Cover image for The Tower menagerie : the amazing 600 - year history of the Royal Collection of wild and ferocious beasts kept at the Tower of London
The Tower menagerie : the amazing 600 - year history of the Royal Collection of wild and ferocious beasts kept at the Tower of London
Hahn, Daniel.
Personal Author:
Publication Information:
New York : Jeremy P. Tarcher/Penguin, 2004.
Physical Description:
xxiii, 260 pages : illustrations ; 24 cm
Format :


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Material Type
Home Location
Item Holds
QL73.G72 L665 2004 Adult Non-Fiction Non-Fiction Area

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An entertaining and enlightening history of Britain's first zoo: the Tower of London menagerie. When King Henry III was given three leopards by his new brother-in-law, Frederick, the Holy Roman Emperor, he ordered -- in desperation -- that they be sent to the Tower of London, his great fortress by the bank of the Thames. After all, where does one keep such things? Soon after the leopards' arrival in 1235 they were joined by an even greater wonder, a huge Norwegian polar bear which was encouraged to catch its own food from the river to save on upkeep expenses. And over the next 600 years - until the menagerie was closed down by Wellington in 1835, a few years before it became clear he had an interest in the soon-to-open London Zoo - the Tower played host to thousands more exotic creatures, all brought from overseas by returning explorers or VIP guests. Daniel Hahn's charming history of the first zoo explores the uses and abuses of the menagerie and the legion of Great and Good who came to behold its wonders, from William Blake, who came to look at the 'tygers', to John Wesley, who played his flute to the Tower lions in an attempt to establish if they had souls. Fascinating and insightful in equal measure, The Tower Menagerie is both an intriguing survey of our changing attitudes to animals and a hugely entertaining canter through six centuries of British history.

Author Notes

Daniel Hahn is a writer, researcher, translator and editor who lives in London

Reviews 2

Publisher's Weekly Review

The Tower of London's Menagerie got started in 1235 when the Holy Roman Emperor gave England's Henry III three leopards; over its history it housed an array of animals from polar bears and lions to exotic birds and snakes. Because the records from the early years are sparse, London writer Hahn had little to work with when it came to describing the daily operations of the menagerie. Some insights are astounding (the drink of choice for Tower elephants was wine), but Hahn's coverage of bureaucratic issues like the salaries of the animals' keepers does little to convey a true sense of the menagerie. Still, Hahn creates a feeling of its impact on society when he uses the Tower's animals as a starting point to discuss our understanding of the animal world, and he offers intriguing anecdotes about how animals and their characteristics have become engrained in our culture and vocabulary. For instance, Hahn points out that bear and bull stock markets get their names from the way each animal fights when baited by dogs. Widening the scope of the book with entertaining trivia, off-beat tales and cheeky asides, Hahn manages to create a credible, living history from a collection of long-departed beasts and birds. Illus. Agent, Araminta Whitley. (June) (c) Copyright PWxyz, LLC. All rights reserved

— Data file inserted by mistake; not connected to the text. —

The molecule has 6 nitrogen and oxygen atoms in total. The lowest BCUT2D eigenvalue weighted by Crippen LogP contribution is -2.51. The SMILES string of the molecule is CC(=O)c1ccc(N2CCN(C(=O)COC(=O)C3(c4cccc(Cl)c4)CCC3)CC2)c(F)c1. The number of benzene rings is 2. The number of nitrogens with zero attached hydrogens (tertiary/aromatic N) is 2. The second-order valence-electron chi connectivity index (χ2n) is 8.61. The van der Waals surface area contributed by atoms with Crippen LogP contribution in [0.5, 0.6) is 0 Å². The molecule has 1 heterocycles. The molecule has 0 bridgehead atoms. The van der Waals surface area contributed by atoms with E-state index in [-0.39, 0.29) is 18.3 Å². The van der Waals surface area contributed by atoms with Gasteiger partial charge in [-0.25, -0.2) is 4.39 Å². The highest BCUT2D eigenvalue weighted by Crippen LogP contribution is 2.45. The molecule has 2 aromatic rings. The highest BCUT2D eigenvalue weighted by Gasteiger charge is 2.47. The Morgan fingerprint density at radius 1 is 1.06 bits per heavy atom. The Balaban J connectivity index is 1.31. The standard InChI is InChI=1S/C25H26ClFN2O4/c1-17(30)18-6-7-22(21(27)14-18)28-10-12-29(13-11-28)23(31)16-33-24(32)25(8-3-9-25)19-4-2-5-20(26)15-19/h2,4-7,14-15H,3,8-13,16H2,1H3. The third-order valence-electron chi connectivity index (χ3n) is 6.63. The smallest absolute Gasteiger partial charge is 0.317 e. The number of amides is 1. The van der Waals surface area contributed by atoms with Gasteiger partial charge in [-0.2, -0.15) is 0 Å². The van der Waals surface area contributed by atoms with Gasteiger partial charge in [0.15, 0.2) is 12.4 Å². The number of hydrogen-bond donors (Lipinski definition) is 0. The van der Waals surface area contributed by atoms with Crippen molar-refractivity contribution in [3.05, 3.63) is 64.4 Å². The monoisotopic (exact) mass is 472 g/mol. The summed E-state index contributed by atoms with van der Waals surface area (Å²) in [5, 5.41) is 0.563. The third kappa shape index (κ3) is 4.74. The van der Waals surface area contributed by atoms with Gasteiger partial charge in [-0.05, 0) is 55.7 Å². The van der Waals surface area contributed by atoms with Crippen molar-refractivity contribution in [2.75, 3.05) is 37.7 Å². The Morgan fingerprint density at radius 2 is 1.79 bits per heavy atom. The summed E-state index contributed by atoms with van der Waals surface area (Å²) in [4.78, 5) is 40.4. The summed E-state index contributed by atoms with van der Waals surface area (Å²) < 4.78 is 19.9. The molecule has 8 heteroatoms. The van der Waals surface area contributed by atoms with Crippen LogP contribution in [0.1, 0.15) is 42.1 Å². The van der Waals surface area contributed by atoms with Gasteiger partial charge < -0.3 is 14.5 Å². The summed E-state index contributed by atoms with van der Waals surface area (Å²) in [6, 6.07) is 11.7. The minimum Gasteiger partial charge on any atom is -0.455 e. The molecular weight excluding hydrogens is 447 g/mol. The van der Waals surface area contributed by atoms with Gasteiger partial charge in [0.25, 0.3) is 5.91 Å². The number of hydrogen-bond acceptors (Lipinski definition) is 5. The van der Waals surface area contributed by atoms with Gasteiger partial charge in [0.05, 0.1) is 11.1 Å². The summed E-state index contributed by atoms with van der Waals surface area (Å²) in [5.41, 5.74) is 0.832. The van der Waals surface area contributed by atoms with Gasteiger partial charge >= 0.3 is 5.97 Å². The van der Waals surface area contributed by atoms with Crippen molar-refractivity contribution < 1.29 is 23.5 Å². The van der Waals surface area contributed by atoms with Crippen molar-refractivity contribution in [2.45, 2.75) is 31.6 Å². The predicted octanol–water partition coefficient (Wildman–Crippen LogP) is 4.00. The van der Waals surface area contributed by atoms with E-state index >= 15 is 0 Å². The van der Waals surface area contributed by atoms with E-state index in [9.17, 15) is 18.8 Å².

Library Journal Review

Animal menageries have existed since ancient times, but the collection begun in the Tower of London in the 13th century was probably the first to evolve into a public amusement. Despite the lack of historical records prior to 1700, Hahn, a British literary researcher and historian, tries hard to paint a picture of the Tower Menagerie's early years (it grew out of European royalty's habit of giving each other exotic animals from the Middle East and Africa). Unfortunately, Part 1 dwells on the cultural perception of animals and relates incidental facts of English nobility in choppy, parentheses-laden asides. Only in later portions, which cover years for which the historical material is much richer, does the story become interesting. Anecdotes about the various animals abound, from a polar bear that fished in the Thames to a lion that kept a spaniel as a pet. Although the author omits full source citations, the story will appeal to casual zoo and London history buffs. Recommended for large academic libraries and specialized collections.-Alvin Hutchinson, Smithsonian Inst. Libs., Washington, DC (c) Copyright 2010. Library Journals LLC, a wholly owned subsidiary of Media Source, Inc. No redistribution permitted.

Table of Contents

List of Illustrationsp. ix
Chronology of Reignsp. xiii
Prefacep. xv
Prologuep. 1
1 Royal Giftsp. 7
2 Fearful Symmetryp. 37
3 Travelers' Talesp. 63
4 Fun and Gamesp. 85
5 Going to See the Lionsp. 117
6 Visitors, Novelists, Preachers, Journalists, Fools and Spiesp. 143
7 Science and Sensibilityp. 165
8 Compassion and Competition, and the Last Days of the Menageriep. 199
Epiloguep. 245
A Note on Sourcesp. 247
Indexp. 249